Mankind Doesn't Stand a Chance Now That Robotic Cockroaches Have Started Cooperating

By Andrew Liszewski on at

The scourge of puppies, babies, and robotic vacuums is no longer a problem for robotic cockroaches. Researchers at UC Berkeley have taught this pair of VelociRoACHes to cooperate and help each other tackle stairs using a tiny magnetic winch and old-fashioned teamwork.

Inspired by insects that have been known to work together to create living bridges and rafts, the VelociRoACH — short for Velocity Robotic Autonomous Crawling Hexapod — is larger than your average bug, but still too small to effectively tackle stairs using its six short legs.

But working together, one VelociRoACH is able to give a boost to a second one in front of it, which uses its scrambling eggs to eventually clamber its way up a 6.3-centimetre-tall step. Once it’s safely on top, a miniature winch allows that VelociRoACH to drag its buddy up onto the step as well.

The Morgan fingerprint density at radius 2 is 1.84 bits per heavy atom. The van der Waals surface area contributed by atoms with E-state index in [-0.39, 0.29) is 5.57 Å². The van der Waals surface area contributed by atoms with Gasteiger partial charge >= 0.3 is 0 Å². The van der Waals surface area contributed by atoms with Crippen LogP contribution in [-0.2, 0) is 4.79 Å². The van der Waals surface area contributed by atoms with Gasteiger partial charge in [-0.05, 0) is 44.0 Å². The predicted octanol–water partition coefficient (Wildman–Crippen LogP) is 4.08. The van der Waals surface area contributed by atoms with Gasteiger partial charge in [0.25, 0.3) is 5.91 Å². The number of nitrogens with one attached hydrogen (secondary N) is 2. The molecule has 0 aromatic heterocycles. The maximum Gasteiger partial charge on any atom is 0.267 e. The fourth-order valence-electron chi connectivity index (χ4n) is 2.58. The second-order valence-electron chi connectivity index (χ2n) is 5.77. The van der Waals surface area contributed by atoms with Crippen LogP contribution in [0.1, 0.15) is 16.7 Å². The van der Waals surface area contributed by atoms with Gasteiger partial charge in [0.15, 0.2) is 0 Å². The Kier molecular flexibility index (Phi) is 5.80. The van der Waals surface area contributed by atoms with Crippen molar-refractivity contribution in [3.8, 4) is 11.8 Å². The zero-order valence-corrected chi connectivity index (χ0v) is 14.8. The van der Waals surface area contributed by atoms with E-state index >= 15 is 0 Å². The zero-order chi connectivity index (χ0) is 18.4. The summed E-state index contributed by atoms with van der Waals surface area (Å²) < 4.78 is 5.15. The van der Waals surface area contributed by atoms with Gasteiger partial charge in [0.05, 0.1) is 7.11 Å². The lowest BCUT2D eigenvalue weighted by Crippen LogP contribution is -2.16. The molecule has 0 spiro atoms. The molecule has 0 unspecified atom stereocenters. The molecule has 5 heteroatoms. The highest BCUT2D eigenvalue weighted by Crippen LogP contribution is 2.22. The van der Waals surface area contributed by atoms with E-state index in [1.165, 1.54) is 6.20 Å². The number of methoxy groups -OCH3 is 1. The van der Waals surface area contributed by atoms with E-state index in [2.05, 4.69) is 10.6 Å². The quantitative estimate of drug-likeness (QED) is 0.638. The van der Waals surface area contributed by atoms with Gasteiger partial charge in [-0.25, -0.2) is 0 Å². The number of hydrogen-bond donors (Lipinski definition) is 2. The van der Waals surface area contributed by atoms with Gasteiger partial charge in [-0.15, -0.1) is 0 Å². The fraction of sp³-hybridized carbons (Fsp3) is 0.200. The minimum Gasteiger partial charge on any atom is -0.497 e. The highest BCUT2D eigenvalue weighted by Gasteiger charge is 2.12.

It’s not the most elegant solution, and half the time the robots end up falling, or flipped upside-down unable to right themselves. But since they’re engineered to be cheap and robust, a small army of these bots could be sent into a building that’s unsafe for humans to explore, guaranteeing that at least some of them would be successful at climbing stairs and exploring beyond the ground floor. [UC Berkeley Biomimetic Millisystems Lab via IEEE Spectrum]